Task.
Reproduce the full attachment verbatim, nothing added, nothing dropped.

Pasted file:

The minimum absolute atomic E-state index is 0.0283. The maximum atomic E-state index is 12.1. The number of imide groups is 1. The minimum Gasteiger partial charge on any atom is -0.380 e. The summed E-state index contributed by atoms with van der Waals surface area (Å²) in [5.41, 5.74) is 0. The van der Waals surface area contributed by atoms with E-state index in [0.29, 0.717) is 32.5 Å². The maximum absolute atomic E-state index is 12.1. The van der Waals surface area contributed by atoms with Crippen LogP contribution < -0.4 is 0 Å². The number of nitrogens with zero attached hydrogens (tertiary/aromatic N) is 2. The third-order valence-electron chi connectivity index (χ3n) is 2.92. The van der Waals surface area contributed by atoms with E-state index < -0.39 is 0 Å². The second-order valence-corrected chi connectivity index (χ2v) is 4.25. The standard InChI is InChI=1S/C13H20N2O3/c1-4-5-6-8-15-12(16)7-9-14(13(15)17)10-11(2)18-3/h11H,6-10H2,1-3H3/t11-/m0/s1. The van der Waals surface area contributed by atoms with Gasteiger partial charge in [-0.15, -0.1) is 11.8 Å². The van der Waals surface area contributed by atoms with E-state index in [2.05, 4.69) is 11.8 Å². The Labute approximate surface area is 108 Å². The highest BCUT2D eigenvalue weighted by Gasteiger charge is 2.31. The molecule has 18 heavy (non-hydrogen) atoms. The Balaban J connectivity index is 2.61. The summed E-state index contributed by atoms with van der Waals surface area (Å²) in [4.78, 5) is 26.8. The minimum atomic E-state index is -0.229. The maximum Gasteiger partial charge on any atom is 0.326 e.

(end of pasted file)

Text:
The minimum absolute atomic E-state index is 0.0283. The maximum atomic E-state index is 12.1. The number of imide groups is 1. The minimum Gasteiger partial charge on any atom is -0.380 e. The summed E-state index contributed by atoms with van der Waals surface area (Å²) in [5.41, 5.74) is 0. The van der Waals surface area contributed by atoms with E-state index in [0.29, 0.717) is 32.5 Å². The maximum absolute atomic E-state index is 12.1. The van der Waals surface area contributed by atoms with Crippen LogP contribution < -0.4 is 0 Å². The number of nitrogens with zero attached hydrogens (tertiary/aromatic N) is 2. The third-order valence-electron chi connectivity index (χ3n) is 2.92. The van der Waals surface area contributed by atoms with E-state index < -0.39 is 0 Å². The second-order valence-corrected chi connectivity index (χ2v) is 4.25. The standard InChI is InChI=1S/C13H20N2O3/c1-4-5-6-8-15-12(16)7-9-14(13(15)17)10-11(2)18-3/h11H,6-10H2,1-3H3/t11-/m0/s1. The van der Waals surface area contributed by atoms with Gasteiger partial charge in [-0.15, -0.1) is 11.8 Å². The van der Waals surface area contributed by atoms with E-state index in [2.05, 4.69) is 11.8 Å². The Labute approximate surface area is 108 Å². The highest BCUT2D eigenvalue weighted by Gasteiger charge is 2.31. The molecule has 18 heavy (non-hydrogen) atoms. The Balaban J connectivity index is 2.61. The summed E-state index contributed by atoms with van der Waals surface area (Å²) in [4.78, 5) is 26.8. The minimum atomic E-state index is -0.229. The maximum Gasteiger partial charge on any atom is 0.326 e.